Well, good morning to all. Another Sunday rolled around. It is very gloomy here in the Niles, Il. area. It certainly looks as though we will be in for storms today. I have been couch bound as of yesterday. It seems that so far today...it will continue that way. I was hoping to get in some painting yesterday, but a continued intestinal bug has caused a change in the plans. I still worked, only switched my gears to some hand work. It seems that there will be more of the same today.
Well, today's blog was inspired by a visit in Texas. I had taken the family to a historical farm where they were celebrating Dairy Month. It was a really fun day...although the heat was a bit much for me...I believe we were around 100 degrees. We toured the Nash home. The children were able to churn butter and make ice cream and even milk a goat. We went on a hay ride around the grounds and ended the visit with a milking demonstration of a cow. I was very interested in this travel program that educates the audience on dairy farming. I must say, I was surprised to find out that different milking cows give different quantities of milk. I conversed back and forth with the gentleman giving the lecture and found out one amazing tidbit. Being an artist, I was a bit taken back when he said that "Camel Hair" paint brushes were made with the hair from inside a cows ear. It boggled my brain and left me wondering whether it was true or not. I couldn't imagine that a man who was in charge of education would make such a kerfuffle.
That meant one thing...I needed to research this out. It seems that there is a lot of controversy over this particular fact. The more I researched it, the more interesting it became. I really never stopped to think about where the brushes came from...I just knew that there were different standards and types of brushes. I knew that some where better for particular types of paintings and the difference in prices were staggering.
So, I landed up finding out that Camel Hair brushes are NOT made with camel hair. Some speculated that a man who created that particular brush's name was camel...but I could validate that. I found out that brushes came from squirrel, goat, bear, mink and many more types of animal hairs. From sight to sight I traveled. You see, I am the type of person that would resemble a dog with a bone.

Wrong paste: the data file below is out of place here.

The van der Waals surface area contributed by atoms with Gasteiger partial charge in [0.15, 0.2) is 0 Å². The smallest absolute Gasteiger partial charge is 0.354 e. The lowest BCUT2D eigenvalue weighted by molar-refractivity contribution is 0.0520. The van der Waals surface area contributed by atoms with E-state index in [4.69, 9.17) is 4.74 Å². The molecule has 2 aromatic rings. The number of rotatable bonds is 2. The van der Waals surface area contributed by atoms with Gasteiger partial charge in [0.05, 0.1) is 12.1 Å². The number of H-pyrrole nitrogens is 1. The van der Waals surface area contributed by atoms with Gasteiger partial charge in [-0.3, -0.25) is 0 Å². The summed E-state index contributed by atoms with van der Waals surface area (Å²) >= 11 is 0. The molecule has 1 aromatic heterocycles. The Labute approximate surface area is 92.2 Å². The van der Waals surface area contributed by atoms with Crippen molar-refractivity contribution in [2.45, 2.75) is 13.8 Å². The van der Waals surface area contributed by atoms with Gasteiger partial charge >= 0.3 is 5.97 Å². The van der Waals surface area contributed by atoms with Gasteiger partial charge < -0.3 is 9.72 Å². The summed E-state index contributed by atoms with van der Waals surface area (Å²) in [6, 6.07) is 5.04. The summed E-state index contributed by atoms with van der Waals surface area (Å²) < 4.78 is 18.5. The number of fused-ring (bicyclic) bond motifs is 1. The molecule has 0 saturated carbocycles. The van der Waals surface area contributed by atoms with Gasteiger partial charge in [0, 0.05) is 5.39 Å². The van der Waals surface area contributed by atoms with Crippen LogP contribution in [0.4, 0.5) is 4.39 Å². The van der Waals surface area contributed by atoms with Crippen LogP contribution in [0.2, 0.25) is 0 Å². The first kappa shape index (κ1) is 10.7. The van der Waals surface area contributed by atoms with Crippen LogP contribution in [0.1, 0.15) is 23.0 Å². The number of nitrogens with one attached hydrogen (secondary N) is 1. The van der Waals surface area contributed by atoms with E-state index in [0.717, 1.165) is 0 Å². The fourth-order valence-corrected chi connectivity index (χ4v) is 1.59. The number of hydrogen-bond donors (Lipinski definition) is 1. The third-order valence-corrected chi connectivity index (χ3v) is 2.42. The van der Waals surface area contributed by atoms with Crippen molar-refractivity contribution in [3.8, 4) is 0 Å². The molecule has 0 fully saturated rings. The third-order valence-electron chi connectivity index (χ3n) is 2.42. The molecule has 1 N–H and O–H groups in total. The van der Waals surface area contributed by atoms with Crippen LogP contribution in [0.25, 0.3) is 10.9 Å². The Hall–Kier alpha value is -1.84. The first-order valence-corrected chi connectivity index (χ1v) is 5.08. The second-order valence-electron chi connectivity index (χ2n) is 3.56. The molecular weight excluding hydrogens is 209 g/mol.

I finally decided to go to a brush company whom I trust and have used and love their brushes by the way. The name of the company is Scharff and there I found some trustworthy information....at least in my opinion. And to top it off...I was educated about paint brushes.
The company stated that camel hair brushes were made from various leftover hairs. It is what they considered a good school grade brush.
The KOLINSKY brush was made with the finest red sable hair which is said to perform with great spring and is used for acrylic and watercolor painting. I also learned that there are various types of red sable hairs which comes down to where in the world the sable comes from. Squirrel hair brushes seem to hold the most amount of paint and leave a smooth, streak free stroke. That of course interested me. Ox hair brushes are great for mops...and no, not the kind that are used for floors...mops are a type of brush that artist use to blend and soften. The hairs are much softer. A bristle brush comes from the hairs of the ear of a pig, and is used with oils or lacquers. And there are also synthetics. It was quite an interesting read and very detailed information. Unfortunately, it didn't say anything about cow hair specifically...but I assume that in the making of camel hair brushes...the loose term of various left over hairs could include the hair from the inside of the cow.
I enjoyed the day at the farm and the questions it posed in my mind. Amazing how one topic can lead into another and for me...always a new thirst for knowledge. I know that in Wisconsin, there is a dairy museum that I visited many years ago. I had learned that latex paint was made from milk. It seems that cows supply more that we could imagine. The gentlemen giving the lecture in Texas informed us that because of the drought in Texas the cows were now having to give powdered milk.....LOL...a good joke I thought!! He then proceeded to inform us of the parts of the cow....there was the front end of the cow, and the back half was called the "UDDER" end! Well I have to say, in the end...it was "UDDERLY" thought provoking and entertaining.